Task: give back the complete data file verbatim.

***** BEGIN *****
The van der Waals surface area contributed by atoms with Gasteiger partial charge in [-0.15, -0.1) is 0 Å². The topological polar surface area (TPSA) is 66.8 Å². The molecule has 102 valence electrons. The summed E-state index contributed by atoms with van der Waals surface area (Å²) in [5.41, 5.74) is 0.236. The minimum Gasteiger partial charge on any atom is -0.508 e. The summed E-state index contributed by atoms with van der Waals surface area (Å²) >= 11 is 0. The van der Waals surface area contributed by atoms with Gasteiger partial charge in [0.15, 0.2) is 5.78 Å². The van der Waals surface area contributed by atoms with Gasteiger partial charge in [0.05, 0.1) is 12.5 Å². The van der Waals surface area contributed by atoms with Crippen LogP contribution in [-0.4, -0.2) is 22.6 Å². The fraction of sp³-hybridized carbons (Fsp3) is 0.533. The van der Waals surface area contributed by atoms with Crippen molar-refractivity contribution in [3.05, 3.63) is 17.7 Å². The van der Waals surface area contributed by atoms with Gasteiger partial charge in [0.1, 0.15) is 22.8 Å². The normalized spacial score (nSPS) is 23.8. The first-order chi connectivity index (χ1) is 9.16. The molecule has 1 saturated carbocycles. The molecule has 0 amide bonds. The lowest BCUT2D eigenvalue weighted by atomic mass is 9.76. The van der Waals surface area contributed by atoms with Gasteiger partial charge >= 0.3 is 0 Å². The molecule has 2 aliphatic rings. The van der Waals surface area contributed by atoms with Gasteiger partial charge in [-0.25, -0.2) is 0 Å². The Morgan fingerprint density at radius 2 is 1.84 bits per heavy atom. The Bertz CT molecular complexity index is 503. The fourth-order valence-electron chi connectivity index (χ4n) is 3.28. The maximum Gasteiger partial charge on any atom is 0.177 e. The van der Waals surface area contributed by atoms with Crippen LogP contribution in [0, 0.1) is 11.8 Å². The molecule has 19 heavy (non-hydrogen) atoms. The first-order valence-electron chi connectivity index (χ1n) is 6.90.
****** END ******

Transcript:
The van der Waals surface area contributed by atoms with Gasteiger partial charge in [-0.15, -0.1) is 0 Å². The topological polar surface area (TPSA) is 66.8 Å². The molecule has 102 valence electrons. The summed E-state index contributed by atoms with van der Waals surface area (Å²) in [5.41, 5.74) is 0.236. The minimum Gasteiger partial charge on any atom is -0.508 e. The summed E-state index contributed by atoms with van der Waals surface area (Å²) >= 11 is 0. The van der Waals surface area contributed by atoms with Gasteiger partial charge in [0.15, 0.2) is 5.78 Å². The van der Waals surface area contributed by atoms with Gasteiger partial charge in [0.05, 0.1) is 12.5 Å². The van der Waals surface area contributed by atoms with Crippen LogP contribution in [-0.4, -0.2) is 22.6 Å². The fraction of sp³-hybridized carbons (Fsp3) is 0.533. The van der Waals surface area contributed by atoms with Crippen molar-refractivity contribution in [3.05, 3.63) is 17.7 Å². The van der Waals surface area contributed by atoms with Gasteiger partial charge in [0.1, 0.15) is 22.8 Å². The normalized spacial score (nSPS) is 23.8. The first-order chi connectivity index (χ1) is 9.16. The molecule has 1 saturated carbocycles. The molecule has 0 amide bonds. The lowest BCUT2D eigenvalue weighted by atomic mass is 9.76. The van der Waals surface area contributed by atoms with Gasteiger partial charge >= 0.3 is 0 Å². The molecule has 2 aliphatic rings. The van der Waals surface area contributed by atoms with Gasteiger partial charge in [-0.25, -0.2) is 0 Å². The Morgan fingerprint density at radius 2 is 1.84 bits per heavy atom. The Bertz CT molecular complexity index is 503. The fourth-order valence-electron chi connectivity index (χ4n) is 3.28. The maximum Gasteiger partial charge on any atom is 0.177 e. The van der Waals surface area contributed by atoms with Crippen LogP contribution in [0, 0.1) is 11.8 Å². The molecule has 19 heavy (non-hydrogen) atoms. The first-order valence-electron chi connectivity index (χ1n) is 6.90.